Parking Ticket Law and Yellow Lines and Signs

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Published: 02nd November 2010
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In the UK parking enforcement is generally by lines and signs shown in streets.

Why do I emphasize lines and signs? It's because you cannot have signs which enforce a parking restriction without lines indicating which part of the street the parking limitations affect. This may perhaps appear simplistic but if you think about let us say a no waiting sign the sign will specify the times or days or sometimes month of the year - however how do motorists discern to what span of the road the prohibition applies?

A single yellow line indicates that there is a parking restriction but that is not designed for 24/7. As a result so as to understand what the actual limitation is there have to be signs indicating the times and days that the prohibition applies. These signs, commonly referred to as repeater signs, should be sited every 60 metres along the lenght of the pavement (sidewalk in the USA) for the extent of the single yellow line restriction to which it applies. As you can appreciate there are locations where a single uninterupted yellow line would stretch for a substantial distance so there is a lawful dispensation under which those signs are not obligatory. This concession permits a local authority not to have repeater signs if there are signs, called Controlled Parking Zone signs, at the access to each street entering the zone in which single yellow lines are painted. Such Controlled Parking Zone signs must specifically state the restriction that applies to all single yellow lines in the zone.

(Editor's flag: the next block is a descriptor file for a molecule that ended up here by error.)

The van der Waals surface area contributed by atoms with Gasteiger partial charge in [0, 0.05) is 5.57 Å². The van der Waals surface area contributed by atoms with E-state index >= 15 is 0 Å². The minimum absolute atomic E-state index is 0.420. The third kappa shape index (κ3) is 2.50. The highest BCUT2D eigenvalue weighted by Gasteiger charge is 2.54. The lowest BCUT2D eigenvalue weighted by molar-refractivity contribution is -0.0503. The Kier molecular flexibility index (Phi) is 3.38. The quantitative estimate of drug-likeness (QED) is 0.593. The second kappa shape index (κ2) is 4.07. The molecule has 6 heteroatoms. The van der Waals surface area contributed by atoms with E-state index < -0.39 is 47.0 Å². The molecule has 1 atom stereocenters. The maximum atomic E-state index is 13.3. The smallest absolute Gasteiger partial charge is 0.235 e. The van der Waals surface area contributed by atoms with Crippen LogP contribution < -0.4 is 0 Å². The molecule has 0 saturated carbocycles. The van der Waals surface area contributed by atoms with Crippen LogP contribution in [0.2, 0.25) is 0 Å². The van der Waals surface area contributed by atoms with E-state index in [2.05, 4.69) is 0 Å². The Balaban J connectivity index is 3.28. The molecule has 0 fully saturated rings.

Similarly the prohibitions on loading have to be accompanied by a sign and in this case kerb markings. These kerb markings are occasionally known as chevrons otherwise "blips". A single yellow kerb mark indicates that there is a loading prohibition but it does not in alone designate the days and times of that limitation only that it will not apply 24/7. Therefore it must be accompanied by a sign giving the information relating to the restriction.



Double kerb marks kerb marks specify that there is no loading 24/7 and despite the fact that this is a total prohibition a sign indicating that prohibition is mandatory to be positioned next to the kerb marking.

A double yellow line in a street indicates that there is a total 24/7 prohibition on parking (technically it's waiting rather than parking but everybody understands and uses the word parking). In this instance there is no requirement to have a sign showing that there is a 24/7 restriction.

So to sum up for all with the exception of double yellow lines there must be signs so the law is in these situations is: sign but no lines your parking ticket is not enforceable - lines but no signs your parking ticket is ticket cannot be enforced.



Along with yellow lines parking bays have prohibitions - they are either solely intended for residents to park or for the public at large or even sometimes a multi-purpose bay which can be used by both residents and any motorist Equally there are parking bays which are limited to particular drivers - e.g. for disabled motorists or are limited for particular purposes - for example loading only. The universal feature of all these bays is that they must have a sign to indicate the sort of restriction e.g. is it for residents, disabled motorists or loading only. In addition such signs are required to indicate the times and days that their use is limited. Once again the law is if there are lines defining the parking bay then there has to be a sign showing the nature of the prohibitions. Therefore if there is no sign any parking ticket drivers collect cannot be enforced and you must appeal.

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